How Aldi sells groceries for cheaper than Wal-Mart or Trader Joe's


aldi supermarket

REUTERS/Christian Charisius

Aldi has been called the world's best grocery chain.


The German company has more than 8,000 stores around the world and is rapidly expanding.

One reason people love Aldi?

The brand's famously low prices.

Groceries at Aldi are "shockingly cheaper" than those at Wal-Mart, according to a study by Cheapism. They're also cheaper than those at industry darling Trader Joe's.


Aldi employs a few smart strategies to sell groceries for so cheap.

1. Private labels

You won't find many brand names at Aldi.

About 90% of the products at the grocer are private-label. By eliminating the middle man, Aldi can pass the savings on to consumers.

Aldi sticks to private labels and offers fewer items than the typical grocery store, a strategy also used by Costco. While the typical store offers 40,000 items, Aldi offers just 1,400.

Selling fewer items increases sales volume and helps drive discounts.


2. No-frills design

Aldi uses boxes instead of shelves when possible, according to This frees up workers from having to stock shelves constantly. Once a product runs out, the workers simply replace it with a box.

Stores utilize natural and energy efficient lighting to cut down on utility costs.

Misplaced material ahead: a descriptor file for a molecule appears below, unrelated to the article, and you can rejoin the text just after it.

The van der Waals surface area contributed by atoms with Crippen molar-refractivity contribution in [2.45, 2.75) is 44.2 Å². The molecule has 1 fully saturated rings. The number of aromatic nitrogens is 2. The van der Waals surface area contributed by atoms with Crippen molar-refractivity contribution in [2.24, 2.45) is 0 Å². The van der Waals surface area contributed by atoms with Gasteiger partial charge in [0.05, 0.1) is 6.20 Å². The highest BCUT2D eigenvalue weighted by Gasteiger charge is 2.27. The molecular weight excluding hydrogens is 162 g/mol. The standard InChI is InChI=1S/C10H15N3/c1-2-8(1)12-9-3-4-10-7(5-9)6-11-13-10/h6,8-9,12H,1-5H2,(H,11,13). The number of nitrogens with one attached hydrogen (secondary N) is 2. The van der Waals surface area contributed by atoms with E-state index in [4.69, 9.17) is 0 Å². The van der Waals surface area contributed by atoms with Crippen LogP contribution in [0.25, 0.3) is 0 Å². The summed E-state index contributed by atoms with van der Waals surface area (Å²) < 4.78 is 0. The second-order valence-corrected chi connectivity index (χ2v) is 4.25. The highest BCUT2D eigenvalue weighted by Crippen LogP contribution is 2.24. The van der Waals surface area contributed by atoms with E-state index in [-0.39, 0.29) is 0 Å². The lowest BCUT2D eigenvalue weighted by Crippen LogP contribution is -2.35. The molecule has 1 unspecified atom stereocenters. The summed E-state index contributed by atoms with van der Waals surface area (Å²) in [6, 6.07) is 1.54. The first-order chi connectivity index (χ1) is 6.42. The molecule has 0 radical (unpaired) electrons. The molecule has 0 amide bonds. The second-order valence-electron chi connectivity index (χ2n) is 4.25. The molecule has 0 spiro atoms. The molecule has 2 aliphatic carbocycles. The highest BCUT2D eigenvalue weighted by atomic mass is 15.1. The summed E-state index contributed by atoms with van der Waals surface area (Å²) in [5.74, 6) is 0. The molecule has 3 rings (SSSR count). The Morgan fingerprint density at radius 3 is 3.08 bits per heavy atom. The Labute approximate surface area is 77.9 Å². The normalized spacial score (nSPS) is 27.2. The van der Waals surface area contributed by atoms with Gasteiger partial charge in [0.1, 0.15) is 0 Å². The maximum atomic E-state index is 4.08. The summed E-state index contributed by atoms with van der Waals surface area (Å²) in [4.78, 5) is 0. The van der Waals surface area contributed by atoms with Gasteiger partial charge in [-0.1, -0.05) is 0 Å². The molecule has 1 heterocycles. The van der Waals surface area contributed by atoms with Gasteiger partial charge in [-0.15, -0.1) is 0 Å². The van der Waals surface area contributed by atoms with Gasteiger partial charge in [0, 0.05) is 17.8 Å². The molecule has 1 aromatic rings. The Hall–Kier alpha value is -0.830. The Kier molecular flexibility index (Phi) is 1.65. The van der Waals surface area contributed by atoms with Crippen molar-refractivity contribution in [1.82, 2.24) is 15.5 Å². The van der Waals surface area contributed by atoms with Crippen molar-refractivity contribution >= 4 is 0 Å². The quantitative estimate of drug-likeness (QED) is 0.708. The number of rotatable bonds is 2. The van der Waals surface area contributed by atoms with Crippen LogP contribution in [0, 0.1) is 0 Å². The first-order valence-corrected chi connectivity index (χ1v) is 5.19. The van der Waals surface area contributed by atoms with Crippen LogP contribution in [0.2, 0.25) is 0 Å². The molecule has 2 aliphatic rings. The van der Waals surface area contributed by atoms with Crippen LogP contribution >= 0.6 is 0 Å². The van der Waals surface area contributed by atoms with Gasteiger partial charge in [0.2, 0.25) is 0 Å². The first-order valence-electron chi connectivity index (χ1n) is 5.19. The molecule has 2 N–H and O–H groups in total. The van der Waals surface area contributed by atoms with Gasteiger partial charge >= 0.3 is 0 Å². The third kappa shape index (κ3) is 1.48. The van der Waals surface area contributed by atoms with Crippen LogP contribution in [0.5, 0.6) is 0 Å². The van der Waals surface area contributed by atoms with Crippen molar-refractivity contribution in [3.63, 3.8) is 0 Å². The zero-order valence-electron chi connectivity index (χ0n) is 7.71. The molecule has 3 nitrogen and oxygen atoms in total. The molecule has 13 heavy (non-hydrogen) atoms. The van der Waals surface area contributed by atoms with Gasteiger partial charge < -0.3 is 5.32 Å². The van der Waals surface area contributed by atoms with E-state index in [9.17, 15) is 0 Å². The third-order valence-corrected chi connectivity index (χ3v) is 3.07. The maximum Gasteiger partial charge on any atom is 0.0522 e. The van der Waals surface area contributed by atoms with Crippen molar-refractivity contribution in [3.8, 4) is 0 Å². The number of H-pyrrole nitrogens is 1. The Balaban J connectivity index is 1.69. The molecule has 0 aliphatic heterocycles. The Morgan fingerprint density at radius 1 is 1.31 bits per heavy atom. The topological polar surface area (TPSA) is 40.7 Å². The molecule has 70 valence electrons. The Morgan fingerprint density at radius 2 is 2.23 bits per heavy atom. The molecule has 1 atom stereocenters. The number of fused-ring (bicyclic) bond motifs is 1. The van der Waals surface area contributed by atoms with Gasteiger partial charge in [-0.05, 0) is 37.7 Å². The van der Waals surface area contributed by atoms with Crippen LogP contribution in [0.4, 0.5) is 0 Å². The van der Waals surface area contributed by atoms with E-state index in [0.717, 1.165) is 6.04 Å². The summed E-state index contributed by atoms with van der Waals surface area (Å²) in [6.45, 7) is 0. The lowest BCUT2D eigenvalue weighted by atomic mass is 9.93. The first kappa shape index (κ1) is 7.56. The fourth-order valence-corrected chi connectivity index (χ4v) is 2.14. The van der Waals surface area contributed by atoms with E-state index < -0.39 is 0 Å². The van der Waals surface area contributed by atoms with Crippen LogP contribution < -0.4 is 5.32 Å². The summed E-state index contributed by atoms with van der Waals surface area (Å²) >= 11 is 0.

3. Insane efficiency

Aldi has designed a business that is so efficient that it needs fewer workers than the average grocery store.

The company arranges for milk to arrive on racks so it can be restocked in seconds, according to frugalbites. Produce is packaged together and sold so cashiers don't have to weigh items at check-out.


Even Aldi's private-label packaging is designed for easy scanning with its check-out systems.

4. Puts customers to work

Aldi asks customers to bring bags from home for their groceries. If they want bags, they have to pay a small fee for them.

Customers also pay a quarter deposit to use a shopping cart at Aldi.

"The shopping cart rental system is one of many ALDI efficiencies that enable us to keep our prices so low," the company writes on its website. "By not having to hire someone to police the shopping carts, we are able to pass the savings on to our customers."


Aldi Albrecht Discount

AP Photo /Martin Meissner, file

In this July 30, 2002 file photo a man carries two plastic bags in front of an ALDI market in Gelsenkirchen, Germany.

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